"Keep it quiet people, let's get this done and then get out there."

The briefing room fell silent as Squadron Commander Arduino Mancini stepped towards the podium. He wasted no time in activating the map screen. The all too familiar and unpleasant sight of red outlines representing the Coalition ships of the восстановление (Restoration) fleet.

"Now first thing you'll be pleased to hear is that preceding strikes have finally succeeded in knocking two enemy destroyers out of the airwaves, as well as a class two carrier."

Three red outlines vanished from the screen. Some short lived cheering followed. Those were three less ships that they'd have to deal with when that fleet finally got underway for what the Coalition was hoping would be the final battle, which would destroy the Aliance once and for all. They kept hoping for that but it never seemed to happen.

"We'll bag another destroyer." Captain Amy Jones whispered to Harvey, "At least."

"More then that." He replied, "Another carrier."

"Now as we speak the 934th Saxons and the 942nd Katanas are trying to thin out the fighter support around the Czar class carrier Huang Di. They'll be pulling out in fifteen minutes, just as we pull in with the 939th Patricians. Now if we can trash enough of their fighters we might even be able to hit a turret or two, maybe even call in a bomber strike, but don't get obsessive. We're heavily outnumbered and the enemy still has more then enough ships to re-enforce from. Hit and run, same as always. Strong emphasis on the word run. God knows we can't take many losses.

Nods from the assembled pilots of the 989th Musketeers answered Mancini.

"Questions? No? Good. We launch in ten minutes, dismissed."

The Shroud Mk 8 stealth fighter was supposedly modeled for the classic that 'The Unnamed Pilot' had supposedly flown during his instrumental role in the attack on the Coalition's outer-system headquarters in the very first year of the war.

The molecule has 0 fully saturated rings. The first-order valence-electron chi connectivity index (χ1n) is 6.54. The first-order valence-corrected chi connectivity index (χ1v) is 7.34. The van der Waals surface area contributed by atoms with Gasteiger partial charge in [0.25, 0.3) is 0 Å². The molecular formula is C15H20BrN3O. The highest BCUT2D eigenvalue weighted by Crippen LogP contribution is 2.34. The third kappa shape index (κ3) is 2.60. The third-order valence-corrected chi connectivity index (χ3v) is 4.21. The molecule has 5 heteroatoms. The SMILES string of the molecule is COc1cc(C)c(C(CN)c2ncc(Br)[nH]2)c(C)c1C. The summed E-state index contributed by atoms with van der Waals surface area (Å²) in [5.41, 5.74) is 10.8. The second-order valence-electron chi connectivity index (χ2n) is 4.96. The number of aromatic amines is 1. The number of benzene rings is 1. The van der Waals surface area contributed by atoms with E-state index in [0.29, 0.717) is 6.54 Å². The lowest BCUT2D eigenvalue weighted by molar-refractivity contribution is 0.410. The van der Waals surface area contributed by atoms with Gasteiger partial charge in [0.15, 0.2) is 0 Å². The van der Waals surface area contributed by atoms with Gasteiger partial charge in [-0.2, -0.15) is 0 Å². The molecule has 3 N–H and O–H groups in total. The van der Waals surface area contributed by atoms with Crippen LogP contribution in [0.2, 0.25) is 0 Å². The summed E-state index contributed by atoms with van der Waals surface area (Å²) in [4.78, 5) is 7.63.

Harvey sniggered, 'The Unnamed Pilot' who had supposedly turned the tide of the war almost single-handedly, Amongst his, (or her, no one knew for certain) mythic achievements were supposedly the deaths of no less then six enemy ace pilots, including the first two members of the infamous Petrov legacy, now all dead thankfully but that was beside the point. Those weren't entirely unbelievable, but the stories only got more and more fanciful. One notable example was the destruction of the first ever Czar class super carrier with only two missiles. No one telling this story ever cared to point out the glaring absurdities in it. The strangest story he'd ever heard involved said pilot fighting alone in his trusty Shroud fighter against a genetically engineered space faring giant squid. Even as a naive schoolboy he'd taken that one with a pinch of salt.

Still, the Unnamed Pilot and the band of merry supermen to which he belonged, namely the 45th Flying Tigers had provided both he and Jack with more then a few good bedtime stories, and so for that favor he tried not to laugh too loud when he thought of him, or her.

He had little doubt that there was someone once upon a time whom history had twisted into the oft-ludicrous legend, just as there was probably once a real 45th Flying Tigers or flying something, though they were probably not the ragtag group of former mercenaries, police pilots and civilians that somehow became the premier squadron of the war.